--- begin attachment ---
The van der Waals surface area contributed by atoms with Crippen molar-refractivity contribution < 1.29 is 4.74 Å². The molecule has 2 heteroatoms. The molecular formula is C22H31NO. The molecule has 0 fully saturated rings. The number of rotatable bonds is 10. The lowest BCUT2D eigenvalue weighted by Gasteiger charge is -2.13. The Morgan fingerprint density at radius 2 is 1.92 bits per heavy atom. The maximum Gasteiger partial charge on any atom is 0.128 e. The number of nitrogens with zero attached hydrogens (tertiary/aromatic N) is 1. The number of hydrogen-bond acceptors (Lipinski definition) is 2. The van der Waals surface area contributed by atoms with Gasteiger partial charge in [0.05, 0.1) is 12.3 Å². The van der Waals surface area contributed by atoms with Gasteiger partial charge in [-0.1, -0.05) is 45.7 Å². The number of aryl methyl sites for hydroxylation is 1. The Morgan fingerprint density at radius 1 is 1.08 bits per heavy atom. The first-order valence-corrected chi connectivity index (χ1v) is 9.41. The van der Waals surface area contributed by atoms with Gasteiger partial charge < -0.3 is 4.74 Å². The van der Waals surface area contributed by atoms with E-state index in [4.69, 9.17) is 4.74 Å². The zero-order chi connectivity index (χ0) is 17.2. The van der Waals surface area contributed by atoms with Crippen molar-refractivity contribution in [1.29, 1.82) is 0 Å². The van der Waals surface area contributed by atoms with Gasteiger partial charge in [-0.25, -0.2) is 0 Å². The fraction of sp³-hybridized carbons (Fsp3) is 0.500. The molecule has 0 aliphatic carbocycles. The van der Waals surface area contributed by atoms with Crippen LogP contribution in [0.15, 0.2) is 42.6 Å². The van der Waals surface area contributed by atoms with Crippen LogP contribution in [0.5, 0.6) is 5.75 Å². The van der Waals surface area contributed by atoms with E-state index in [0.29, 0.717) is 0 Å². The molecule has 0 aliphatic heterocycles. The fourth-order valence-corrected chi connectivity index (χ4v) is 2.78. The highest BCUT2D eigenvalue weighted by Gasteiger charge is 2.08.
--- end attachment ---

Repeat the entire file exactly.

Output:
The van der Waals surface area contributed by atoms with Crippen molar-refractivity contribution < 1.29 is 4.74 Å². The molecule has 2 heteroatoms. The molecular formula is C22H31NO. The molecule has 0 fully saturated rings. The number of rotatable bonds is 10. The lowest BCUT2D eigenvalue weighted by Gasteiger charge is -2.13. The Morgan fingerprint density at radius 2 is 1.92 bits per heavy atom. The maximum Gasteiger partial charge on any atom is 0.128 e. The number of nitrogens with zero attached hydrogens (tertiary/aromatic N) is 1. The number of hydrogen-bond acceptors (Lipinski definition) is 2. The van der Waals surface area contributed by atoms with Gasteiger partial charge in [0.05, 0.1) is 12.3 Å². The van der Waals surface area contributed by atoms with Gasteiger partial charge in [-0.1, -0.05) is 45.7 Å². The number of aryl methyl sites for hydroxylation is 1. The Morgan fingerprint density at radius 1 is 1.08 bits per heavy atom. The first-order valence-corrected chi connectivity index (χ1v) is 9.41. The van der Waals surface area contributed by atoms with Gasteiger partial charge < -0.3 is 4.74 Å². The van der Waals surface area contributed by atoms with E-state index in [4.69, 9.17) is 4.74 Å². The zero-order chi connectivity index (χ0) is 17.2. The van der Waals surface area contributed by atoms with Crippen molar-refractivity contribution in [1.29, 1.82) is 0 Å². The van der Waals surface area contributed by atoms with Gasteiger partial charge in [-0.25, -0.2) is 0 Å². The fraction of sp³-hybridized carbons (Fsp3) is 0.500. The molecule has 0 aliphatic carbocycles. The van der Waals surface area contributed by atoms with Crippen LogP contribution in [0.15, 0.2) is 42.6 Å². The van der Waals surface area contributed by atoms with Crippen LogP contribution in [0.5, 0.6) is 5.75 Å². The van der Waals surface area contributed by atoms with E-state index in [0.29, 0.717) is 0 Å². The molecule has 0 aliphatic heterocycles. The fourth-order valence-corrected chi connectivity index (χ4v) is 2.78. The highest BCUT2D eigenvalue weighted by Gasteiger charge is 2.08.